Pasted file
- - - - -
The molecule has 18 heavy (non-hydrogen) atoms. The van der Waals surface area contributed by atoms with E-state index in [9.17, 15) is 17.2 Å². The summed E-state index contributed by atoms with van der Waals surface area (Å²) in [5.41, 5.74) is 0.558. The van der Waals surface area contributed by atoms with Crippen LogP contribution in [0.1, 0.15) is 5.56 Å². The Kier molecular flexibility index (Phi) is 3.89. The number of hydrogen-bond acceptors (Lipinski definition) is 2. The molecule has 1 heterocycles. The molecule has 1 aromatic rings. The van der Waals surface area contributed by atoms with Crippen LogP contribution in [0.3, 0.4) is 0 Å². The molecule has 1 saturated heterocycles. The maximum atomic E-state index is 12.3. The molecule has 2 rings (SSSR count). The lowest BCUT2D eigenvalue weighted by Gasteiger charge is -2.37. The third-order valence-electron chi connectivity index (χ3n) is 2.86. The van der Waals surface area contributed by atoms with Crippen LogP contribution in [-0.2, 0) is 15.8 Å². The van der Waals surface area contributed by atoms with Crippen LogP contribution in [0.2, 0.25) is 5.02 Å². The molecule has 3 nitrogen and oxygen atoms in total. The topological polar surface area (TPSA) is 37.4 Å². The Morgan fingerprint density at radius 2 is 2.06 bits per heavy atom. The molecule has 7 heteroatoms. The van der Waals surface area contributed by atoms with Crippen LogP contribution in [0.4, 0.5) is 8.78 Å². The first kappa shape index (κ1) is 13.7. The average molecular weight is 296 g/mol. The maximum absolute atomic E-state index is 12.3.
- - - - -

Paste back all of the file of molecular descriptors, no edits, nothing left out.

The molecule has 18 heavy (non-hydrogen) atoms. The van der Waals surface area contributed by atoms with E-state index in [9.17, 15) is 17.2 Å². The summed E-state index contributed by atoms with van der Waals surface area (Å²) in [5.41, 5.74) is 0.558. The van der Waals surface area contributed by atoms with Crippen LogP contribution in [0.1, 0.15) is 5.56 Å². The Kier molecular flexibility index (Phi) is 3.89. The number of hydrogen-bond acceptors (Lipinski definition) is 2. The molecule has 1 heterocycles. The molecule has 1 aromatic rings. The van der Waals surface area contributed by atoms with Crippen LogP contribution in [0.3, 0.4) is 0 Å². The molecule has 1 saturated heterocycles. The maximum atomic E-state index is 12.3. The molecule has 2 rings (SSSR count). The lowest BCUT2D eigenvalue weighted by Gasteiger charge is -2.37. The third-order valence-electron chi connectivity index (χ3n) is 2.86. The van der Waals surface area contributed by atoms with Crippen LogP contribution in [-0.2, 0) is 15.8 Å². The van der Waals surface area contributed by atoms with Crippen LogP contribution in [0.2, 0.25) is 5.02 Å². The molecule has 3 nitrogen and oxygen atoms in total. The topological polar surface area (TPSA) is 37.4 Å². The Morgan fingerprint density at radius 2 is 2.06 bits per heavy atom. The molecule has 7 heteroatoms. The van der Waals surface area contributed by atoms with Crippen LogP contribution in [0.4, 0.5) is 8.78 Å². The first kappa shape index (κ1) is 13.7. The average molecular weight is 296 g/mol. The maximum absolute atomic E-state index is 12.3.